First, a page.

Smoking rates plummet, but gap by income level is growing

Dr. Bruce Christiansen

The percentage of adults who smoke in the United States is at a historic low, but rates of cessation have been uneven: smoking has dropped 83 percent for people with a college degree and only 39 percent for people who have completed some level of high school. 

Bruce Christiansen, MA, PhD, senior scientist, General Internal Medicine and UW Center for Tobacco Research and Intervention discussed the issue on Wisconsin Public Radio's Central Time program.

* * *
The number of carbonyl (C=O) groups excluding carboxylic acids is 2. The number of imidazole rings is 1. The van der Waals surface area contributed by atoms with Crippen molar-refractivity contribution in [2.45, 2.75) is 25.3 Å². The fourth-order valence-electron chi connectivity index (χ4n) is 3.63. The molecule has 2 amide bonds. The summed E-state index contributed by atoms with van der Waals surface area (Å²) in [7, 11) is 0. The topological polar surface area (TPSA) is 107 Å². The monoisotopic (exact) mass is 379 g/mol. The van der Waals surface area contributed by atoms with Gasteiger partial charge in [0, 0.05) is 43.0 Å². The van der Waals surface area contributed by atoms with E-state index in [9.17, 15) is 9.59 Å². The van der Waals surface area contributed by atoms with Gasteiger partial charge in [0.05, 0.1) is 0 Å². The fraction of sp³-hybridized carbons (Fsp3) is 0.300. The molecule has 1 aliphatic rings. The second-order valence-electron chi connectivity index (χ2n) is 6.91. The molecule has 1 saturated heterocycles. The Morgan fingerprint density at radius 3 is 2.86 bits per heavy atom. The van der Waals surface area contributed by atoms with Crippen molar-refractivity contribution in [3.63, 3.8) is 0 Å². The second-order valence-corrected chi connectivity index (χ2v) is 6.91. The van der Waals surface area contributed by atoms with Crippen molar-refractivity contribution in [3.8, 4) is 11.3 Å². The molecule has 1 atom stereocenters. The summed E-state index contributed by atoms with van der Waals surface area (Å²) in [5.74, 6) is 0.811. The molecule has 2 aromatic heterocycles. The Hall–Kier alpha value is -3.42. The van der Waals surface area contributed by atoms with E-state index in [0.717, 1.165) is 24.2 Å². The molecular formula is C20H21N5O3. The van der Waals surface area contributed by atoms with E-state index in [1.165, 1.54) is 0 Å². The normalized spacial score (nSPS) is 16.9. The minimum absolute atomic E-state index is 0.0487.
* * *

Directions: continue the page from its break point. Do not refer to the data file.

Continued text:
"The size of the gap is new every year because it's growing. If you look at the mid-1960s, when we started tracking this, there was no gap," he said. "We are going in the wrong direction." 

Citing factors such as tobacco industry marketing practices, barriers to quit-smoking attempts posed by poverty, and access to primary care, he explained that the burden of smoking is being increasingly borne by individuals facing socioeconomic challenges.